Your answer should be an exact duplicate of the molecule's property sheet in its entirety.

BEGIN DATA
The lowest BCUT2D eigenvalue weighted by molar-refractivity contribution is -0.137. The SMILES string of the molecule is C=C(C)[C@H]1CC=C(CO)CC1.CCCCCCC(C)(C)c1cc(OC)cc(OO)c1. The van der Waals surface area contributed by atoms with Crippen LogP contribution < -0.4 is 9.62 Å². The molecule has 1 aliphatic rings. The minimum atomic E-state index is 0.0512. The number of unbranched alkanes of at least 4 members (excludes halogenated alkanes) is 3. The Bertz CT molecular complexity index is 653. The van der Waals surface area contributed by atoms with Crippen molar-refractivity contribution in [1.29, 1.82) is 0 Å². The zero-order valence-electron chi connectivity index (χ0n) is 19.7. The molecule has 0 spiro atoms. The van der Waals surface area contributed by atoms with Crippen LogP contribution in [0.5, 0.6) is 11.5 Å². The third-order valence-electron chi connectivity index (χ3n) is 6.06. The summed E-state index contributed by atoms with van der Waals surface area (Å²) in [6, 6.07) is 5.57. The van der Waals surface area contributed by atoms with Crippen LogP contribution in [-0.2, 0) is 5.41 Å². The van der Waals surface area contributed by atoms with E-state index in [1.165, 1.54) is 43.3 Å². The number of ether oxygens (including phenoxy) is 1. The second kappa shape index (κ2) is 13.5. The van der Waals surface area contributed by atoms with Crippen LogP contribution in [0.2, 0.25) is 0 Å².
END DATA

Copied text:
The lowest BCUT2D eigenvalue weighted by molar-refractivity contribution is -0.137. The SMILES string of the molecule is C=C(C)[C@H]1CC=C(CO)CC1.CCCCCCC(C)(C)c1cc(OC)cc(OO)c1. The van der Waals surface area contributed by atoms with Crippen LogP contribution < -0.4 is 9.62 Å². The molecule has 1 aliphatic rings. The minimum atomic E-state index is 0.0512. The number of unbranched alkanes of at least 4 members (excludes halogenated alkanes) is 3. The Bertz CT molecular complexity index is 653. The van der Waals surface area contributed by atoms with Crippen molar-refractivity contribution in [1.29, 1.82) is 0 Å². The zero-order valence-electron chi connectivity index (χ0n) is 19.7. The molecule has 0 spiro atoms. The van der Waals surface area contributed by atoms with Crippen LogP contribution in [0.5, 0.6) is 11.5 Å². The third-order valence-electron chi connectivity index (χ3n) is 6.06. The summed E-state index contributed by atoms with van der Waals surface area (Å²) in [6, 6.07) is 5.57. The van der Waals surface area contributed by atoms with Crippen LogP contribution in [-0.2, 0) is 5.41 Å². The van der Waals surface area contributed by atoms with E-state index in [1.165, 1.54) is 43.3 Å². The number of ether oxygens (including phenoxy) is 1. The second kappa shape index (κ2) is 13.5. The van der Waals surface area contributed by atoms with Crippen LogP contribution in [0.2, 0.25) is 0 Å².